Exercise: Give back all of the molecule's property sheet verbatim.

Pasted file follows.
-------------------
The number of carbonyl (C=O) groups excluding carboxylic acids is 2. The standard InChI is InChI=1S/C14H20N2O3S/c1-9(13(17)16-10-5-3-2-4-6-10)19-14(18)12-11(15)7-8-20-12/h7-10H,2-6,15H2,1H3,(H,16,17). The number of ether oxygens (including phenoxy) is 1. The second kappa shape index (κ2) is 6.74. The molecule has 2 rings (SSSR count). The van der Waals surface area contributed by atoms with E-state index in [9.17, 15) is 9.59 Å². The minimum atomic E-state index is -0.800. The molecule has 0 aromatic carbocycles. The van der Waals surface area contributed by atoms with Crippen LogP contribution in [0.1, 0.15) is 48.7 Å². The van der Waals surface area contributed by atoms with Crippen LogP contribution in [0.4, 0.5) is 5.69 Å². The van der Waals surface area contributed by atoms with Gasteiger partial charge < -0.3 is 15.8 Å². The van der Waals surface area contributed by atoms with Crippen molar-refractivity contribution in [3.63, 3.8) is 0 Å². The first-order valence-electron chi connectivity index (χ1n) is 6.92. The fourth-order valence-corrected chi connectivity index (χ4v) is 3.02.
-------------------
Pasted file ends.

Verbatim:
The number of carbonyl (C=O) groups excluding carboxylic acids is 2. The standard InChI is InChI=1S/C14H20N2O3S/c1-9(13(17)16-10-5-3-2-4-6-10)19-14(18)12-11(15)7-8-20-12/h7-10H,2-6,15H2,1H3,(H,16,17). The number of ether oxygens (including phenoxy) is 1. The second kappa shape index (κ2) is 6.74. The molecule has 2 rings (SSSR count). The van der Waals surface area contributed by atoms with E-state index in [9.17, 15) is 9.59 Å². The minimum atomic E-state index is -0.800. The molecule has 0 aromatic carbocycles. The van der Waals surface area contributed by atoms with Crippen LogP contribution in [0.1, 0.15) is 48.7 Å². The van der Waals surface area contributed by atoms with Crippen LogP contribution in [0.4, 0.5) is 5.69 Å². The van der Waals surface area contributed by atoms with Gasteiger partial charge < -0.3 is 15.8 Å². The van der Waals surface area contributed by atoms with Crippen molar-refractivity contribution in [3.63, 3.8) is 0 Å². The first-order valence-electron chi connectivity index (χ1n) is 6.92. The fourth-order valence-corrected chi connectivity index (χ4v) is 3.02.